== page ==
Thinner is better, or so say thin-film display manufacturers. For this reason, Toshiba Corp. (Tokyo, Japan) developed a reflective, low-temperature poly-silicon thin film transistor (TFT) liquid crystal display (LCD). Claiming an industry first, the company says its prototype offers low power consumption, increased mechanical reliability, and high resolution (800 x 600 pixels) in a thin, lightweight package. Targeted towards mobile applications, such as the emerging handheld PC market, the reflective TFT LCD reportedly consumes only 1/4 the power, weighs 1/2 less, and is 1/3 the thickness of a conventional amorphous-silicon backlit TFT LCD. Toshiba reports that shock and vibration characteristics are improved because the LCD driver circuitry is built into the periphery of the glass. Poly-silicon technology allows a smaller pixel pitch by patterning driver circuitry directly onto the glass to support high-resolution levels, alleviating many of the physical limitations imposed on LCDs requiring peripheral driver ICs. Toshiba plans to start mass production of a 8.4-inch reflective TFT LCD panel in the first quarter of 1999. Call: (800) 879-4963.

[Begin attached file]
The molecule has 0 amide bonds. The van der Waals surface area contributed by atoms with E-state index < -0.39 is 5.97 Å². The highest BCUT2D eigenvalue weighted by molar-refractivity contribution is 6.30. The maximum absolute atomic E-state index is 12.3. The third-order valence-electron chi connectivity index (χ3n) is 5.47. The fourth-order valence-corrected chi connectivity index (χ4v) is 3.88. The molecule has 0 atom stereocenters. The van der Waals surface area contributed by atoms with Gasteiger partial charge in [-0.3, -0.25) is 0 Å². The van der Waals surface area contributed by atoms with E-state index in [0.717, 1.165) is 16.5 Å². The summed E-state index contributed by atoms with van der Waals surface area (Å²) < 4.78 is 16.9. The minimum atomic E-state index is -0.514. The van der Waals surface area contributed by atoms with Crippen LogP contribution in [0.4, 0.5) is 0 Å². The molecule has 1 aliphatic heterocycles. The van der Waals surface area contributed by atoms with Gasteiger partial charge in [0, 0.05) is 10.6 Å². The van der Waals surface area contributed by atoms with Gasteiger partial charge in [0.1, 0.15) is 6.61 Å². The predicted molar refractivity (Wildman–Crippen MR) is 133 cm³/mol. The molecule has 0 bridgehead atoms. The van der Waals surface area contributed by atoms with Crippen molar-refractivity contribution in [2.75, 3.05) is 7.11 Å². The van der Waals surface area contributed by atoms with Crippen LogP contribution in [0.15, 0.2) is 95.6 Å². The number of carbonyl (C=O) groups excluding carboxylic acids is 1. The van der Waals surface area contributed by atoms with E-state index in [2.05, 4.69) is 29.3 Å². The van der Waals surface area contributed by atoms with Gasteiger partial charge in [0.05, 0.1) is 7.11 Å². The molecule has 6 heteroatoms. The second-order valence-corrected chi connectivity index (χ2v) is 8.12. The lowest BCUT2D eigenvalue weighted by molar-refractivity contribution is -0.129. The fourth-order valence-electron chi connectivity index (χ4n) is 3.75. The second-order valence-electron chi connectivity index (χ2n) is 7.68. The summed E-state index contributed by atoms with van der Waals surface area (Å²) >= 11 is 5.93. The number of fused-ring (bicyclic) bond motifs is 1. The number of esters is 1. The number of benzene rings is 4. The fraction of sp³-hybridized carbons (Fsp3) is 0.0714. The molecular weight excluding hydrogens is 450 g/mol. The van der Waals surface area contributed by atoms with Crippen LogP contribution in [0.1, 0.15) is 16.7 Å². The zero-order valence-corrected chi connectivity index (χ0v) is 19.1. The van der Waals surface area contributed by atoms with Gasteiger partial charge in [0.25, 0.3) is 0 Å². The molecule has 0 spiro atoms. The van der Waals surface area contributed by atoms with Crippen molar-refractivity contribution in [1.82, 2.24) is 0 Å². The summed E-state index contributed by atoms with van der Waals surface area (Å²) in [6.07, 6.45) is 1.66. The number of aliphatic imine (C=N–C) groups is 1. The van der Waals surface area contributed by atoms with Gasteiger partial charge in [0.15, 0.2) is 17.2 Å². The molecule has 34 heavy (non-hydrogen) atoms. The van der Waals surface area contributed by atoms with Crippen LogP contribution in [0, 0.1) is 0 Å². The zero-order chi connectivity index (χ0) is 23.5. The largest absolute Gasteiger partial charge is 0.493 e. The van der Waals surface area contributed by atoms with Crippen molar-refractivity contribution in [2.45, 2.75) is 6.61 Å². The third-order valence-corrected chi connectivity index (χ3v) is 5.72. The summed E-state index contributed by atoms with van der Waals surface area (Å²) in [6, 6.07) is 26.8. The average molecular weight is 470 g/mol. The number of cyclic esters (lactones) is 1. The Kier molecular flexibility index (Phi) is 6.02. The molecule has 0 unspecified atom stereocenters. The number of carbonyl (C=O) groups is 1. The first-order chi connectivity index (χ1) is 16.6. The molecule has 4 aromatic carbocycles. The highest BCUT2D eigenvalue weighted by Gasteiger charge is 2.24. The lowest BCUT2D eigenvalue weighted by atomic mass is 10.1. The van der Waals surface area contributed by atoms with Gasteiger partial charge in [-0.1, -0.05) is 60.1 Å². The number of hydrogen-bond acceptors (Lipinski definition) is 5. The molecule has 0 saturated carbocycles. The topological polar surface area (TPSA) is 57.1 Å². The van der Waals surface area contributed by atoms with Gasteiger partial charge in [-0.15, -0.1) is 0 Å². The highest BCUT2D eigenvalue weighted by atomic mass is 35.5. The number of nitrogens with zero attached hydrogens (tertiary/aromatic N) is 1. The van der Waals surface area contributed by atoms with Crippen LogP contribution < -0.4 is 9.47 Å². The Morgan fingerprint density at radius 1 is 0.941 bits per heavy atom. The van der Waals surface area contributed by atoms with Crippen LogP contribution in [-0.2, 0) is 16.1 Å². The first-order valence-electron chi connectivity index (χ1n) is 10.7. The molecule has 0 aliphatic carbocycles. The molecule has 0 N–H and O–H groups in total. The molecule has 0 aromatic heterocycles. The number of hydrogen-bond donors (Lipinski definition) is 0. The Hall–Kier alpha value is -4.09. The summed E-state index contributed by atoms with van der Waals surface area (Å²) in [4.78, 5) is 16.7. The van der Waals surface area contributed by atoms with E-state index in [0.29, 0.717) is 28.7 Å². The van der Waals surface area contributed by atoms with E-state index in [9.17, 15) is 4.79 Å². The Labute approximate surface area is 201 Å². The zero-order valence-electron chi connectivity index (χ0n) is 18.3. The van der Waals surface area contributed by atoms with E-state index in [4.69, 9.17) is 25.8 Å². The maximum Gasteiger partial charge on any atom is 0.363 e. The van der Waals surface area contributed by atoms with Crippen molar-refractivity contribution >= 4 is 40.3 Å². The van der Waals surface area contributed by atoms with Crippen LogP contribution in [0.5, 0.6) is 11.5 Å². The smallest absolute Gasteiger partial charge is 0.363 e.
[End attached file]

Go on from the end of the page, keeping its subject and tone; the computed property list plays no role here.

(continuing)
The Internet happened.” Those three words spoken yesterday by Marc Ostertag, North America president of B&R Automation at Pacific Design & Manufacturing, now taking place in Anaheim through Feb. 11, continues to bring ever-lasting changes to our ways of life and will undoubtedly transform manufacturing.
When you think of the DARPA Robotics Challenge, you may imagine complex humanoid contraptions made of metal and wires that move like a Terminator Series T-90. But what actually happened at the much-vaunted event was something just a bit different.
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